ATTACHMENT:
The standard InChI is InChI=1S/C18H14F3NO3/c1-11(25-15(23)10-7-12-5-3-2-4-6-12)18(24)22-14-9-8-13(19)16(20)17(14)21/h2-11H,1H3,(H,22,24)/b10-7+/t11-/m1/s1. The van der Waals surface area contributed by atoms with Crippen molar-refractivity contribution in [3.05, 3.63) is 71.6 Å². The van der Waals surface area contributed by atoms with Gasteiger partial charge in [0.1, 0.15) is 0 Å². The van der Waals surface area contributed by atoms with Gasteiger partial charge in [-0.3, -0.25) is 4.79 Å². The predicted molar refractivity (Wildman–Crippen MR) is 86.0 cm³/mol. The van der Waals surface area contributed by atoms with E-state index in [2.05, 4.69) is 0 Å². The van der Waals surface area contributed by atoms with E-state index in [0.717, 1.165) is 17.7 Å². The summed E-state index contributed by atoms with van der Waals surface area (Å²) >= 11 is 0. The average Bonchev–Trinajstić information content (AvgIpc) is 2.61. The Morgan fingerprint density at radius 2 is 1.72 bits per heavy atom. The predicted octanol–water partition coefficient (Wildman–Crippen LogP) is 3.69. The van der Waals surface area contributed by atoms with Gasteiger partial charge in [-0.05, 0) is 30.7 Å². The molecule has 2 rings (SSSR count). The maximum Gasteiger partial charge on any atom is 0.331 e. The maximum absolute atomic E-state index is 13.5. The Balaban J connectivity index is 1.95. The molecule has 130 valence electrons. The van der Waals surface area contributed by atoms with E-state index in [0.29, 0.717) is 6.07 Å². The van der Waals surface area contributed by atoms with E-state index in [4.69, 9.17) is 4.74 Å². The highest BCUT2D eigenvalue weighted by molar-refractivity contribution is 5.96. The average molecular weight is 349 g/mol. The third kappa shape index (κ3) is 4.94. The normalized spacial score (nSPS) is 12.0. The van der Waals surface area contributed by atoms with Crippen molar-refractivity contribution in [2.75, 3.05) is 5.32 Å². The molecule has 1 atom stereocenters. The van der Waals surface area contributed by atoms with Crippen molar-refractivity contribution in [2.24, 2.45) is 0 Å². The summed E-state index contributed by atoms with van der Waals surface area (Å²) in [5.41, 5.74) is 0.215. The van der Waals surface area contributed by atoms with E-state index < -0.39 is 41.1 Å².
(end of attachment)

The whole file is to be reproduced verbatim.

The standard InChI is InChI=1S/C18H14F3NO3/c1-11(25-15(23)10-7-12-5-3-2-4-6-12)18(24)22-14-9-8-13(19)16(20)17(14)21/h2-11H,1H3,(H,22,24)/b10-7+/t11-/m1/s1. The van der Waals surface area contributed by atoms with Crippen molar-refractivity contribution in [3.05, 3.63) is 71.6 Å². The van der Waals surface area contributed by atoms with Gasteiger partial charge in [0.1, 0.15) is 0 Å². The van der Waals surface area contributed by atoms with Gasteiger partial charge in [-0.3, -0.25) is 4.79 Å². The predicted molar refractivity (Wildman–Crippen MR) is 86.0 cm³/mol. The van der Waals surface area contributed by atoms with E-state index in [2.05, 4.69) is 0 Å². The van der Waals surface area contributed by atoms with E-state index in [0.717, 1.165) is 17.7 Å². The summed E-state index contributed by atoms with van der Waals surface area (Å²) >= 11 is 0. The average Bonchev–Trinajstić information content (AvgIpc) is 2.61. The Morgan fingerprint density at radius 2 is 1.72 bits per heavy atom. The predicted octanol–water partition coefficient (Wildman–Crippen LogP) is 3.69. The van der Waals surface area contributed by atoms with Gasteiger partial charge in [-0.05, 0) is 30.7 Å². The molecule has 2 rings (SSSR count). The maximum Gasteiger partial charge on any atom is 0.331 e. The maximum absolute atomic E-state index is 13.5. The Balaban J connectivity index is 1.95. The molecule has 130 valence electrons. The van der Waals surface area contributed by atoms with E-state index in [0.29, 0.717) is 6.07 Å². The van der Waals surface area contributed by atoms with E-state index in [4.69, 9.17) is 4.74 Å². The highest BCUT2D eigenvalue weighted by molar-refractivity contribution is 5.96. The average molecular weight is 349 g/mol. The third kappa shape index (κ3) is 4.94. The normalized spacial score (nSPS) is 12.0. The van der Waals surface area contributed by atoms with Crippen molar-refractivity contribution in [2.75, 3.05) is 5.32 Å². The molecule has 1 atom stereocenters. The van der Waals surface area contributed by atoms with Crippen molar-refractivity contribution in [2.24, 2.45) is 0 Å². The summed E-state index contributed by atoms with van der Waals surface area (Å²) in [5.41, 5.74) is 0.215. The van der Waals surface area contributed by atoms with E-state index < -0.39 is 41.1 Å².